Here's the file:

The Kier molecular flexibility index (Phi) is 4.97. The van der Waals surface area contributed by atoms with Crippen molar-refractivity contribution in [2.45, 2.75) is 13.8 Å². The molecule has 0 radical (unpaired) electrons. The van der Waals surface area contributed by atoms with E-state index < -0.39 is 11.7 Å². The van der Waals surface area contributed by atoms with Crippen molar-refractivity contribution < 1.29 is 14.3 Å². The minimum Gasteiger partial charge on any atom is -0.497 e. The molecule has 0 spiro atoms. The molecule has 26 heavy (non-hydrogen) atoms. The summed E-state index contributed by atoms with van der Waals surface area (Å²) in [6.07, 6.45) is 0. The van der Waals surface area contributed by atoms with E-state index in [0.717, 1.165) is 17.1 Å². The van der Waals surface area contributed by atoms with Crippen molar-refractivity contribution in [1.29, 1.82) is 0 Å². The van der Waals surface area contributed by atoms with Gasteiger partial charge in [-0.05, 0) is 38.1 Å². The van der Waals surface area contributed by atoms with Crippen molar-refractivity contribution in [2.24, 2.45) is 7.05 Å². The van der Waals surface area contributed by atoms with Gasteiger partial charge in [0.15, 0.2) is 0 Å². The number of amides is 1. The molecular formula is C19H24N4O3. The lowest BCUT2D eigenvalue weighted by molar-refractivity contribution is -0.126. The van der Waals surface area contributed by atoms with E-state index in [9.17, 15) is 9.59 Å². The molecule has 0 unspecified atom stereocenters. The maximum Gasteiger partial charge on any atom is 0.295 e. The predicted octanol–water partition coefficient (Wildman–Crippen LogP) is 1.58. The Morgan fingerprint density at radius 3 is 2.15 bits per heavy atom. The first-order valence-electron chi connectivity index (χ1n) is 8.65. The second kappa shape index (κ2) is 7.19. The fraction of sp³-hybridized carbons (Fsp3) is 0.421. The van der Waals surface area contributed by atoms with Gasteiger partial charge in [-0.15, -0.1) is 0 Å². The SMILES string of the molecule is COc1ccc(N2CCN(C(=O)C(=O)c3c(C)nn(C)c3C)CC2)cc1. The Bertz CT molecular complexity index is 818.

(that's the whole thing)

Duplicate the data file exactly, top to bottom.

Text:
The Kier molecular flexibility index (Phi) is 4.97. The van der Waals surface area contributed by atoms with Crippen molar-refractivity contribution in [2.45, 2.75) is 13.8 Å². The molecule has 0 radical (unpaired) electrons. The van der Waals surface area contributed by atoms with E-state index < -0.39 is 11.7 Å². The van der Waals surface area contributed by atoms with Crippen molar-refractivity contribution < 1.29 is 14.3 Å². The minimum Gasteiger partial charge on any atom is -0.497 e. The molecule has 0 spiro atoms. The molecule has 26 heavy (non-hydrogen) atoms. The summed E-state index contributed by atoms with van der Waals surface area (Å²) in [6.07, 6.45) is 0. The van der Waals surface area contributed by atoms with E-state index in [0.717, 1.165) is 17.1 Å². The van der Waals surface area contributed by atoms with Crippen molar-refractivity contribution in [1.29, 1.82) is 0 Å². The van der Waals surface area contributed by atoms with Gasteiger partial charge in [-0.05, 0) is 38.1 Å². The van der Waals surface area contributed by atoms with Crippen molar-refractivity contribution in [2.24, 2.45) is 7.05 Å². The van der Waals surface area contributed by atoms with Gasteiger partial charge in [0.15, 0.2) is 0 Å². The number of amides is 1. The molecular formula is C19H24N4O3. The lowest BCUT2D eigenvalue weighted by molar-refractivity contribution is -0.126. The van der Waals surface area contributed by atoms with E-state index in [9.17, 15) is 9.59 Å². The molecule has 0 unspecified atom stereocenters. The maximum Gasteiger partial charge on any atom is 0.295 e. The predicted octanol–water partition coefficient (Wildman–Crippen LogP) is 1.58. The Morgan fingerprint density at radius 3 is 2.15 bits per heavy atom. The first-order valence-electron chi connectivity index (χ1n) is 8.65. The second kappa shape index (κ2) is 7.19. The fraction of sp³-hybridized carbons (Fsp3) is 0.421. The van der Waals surface area contributed by atoms with Gasteiger partial charge in [-0.15, -0.1) is 0 Å². The SMILES string of the molecule is COc1ccc(N2CCN(C(=O)C(=O)c3c(C)nn(C)c3C)CC2)cc1. The Bertz CT molecular complexity index is 818.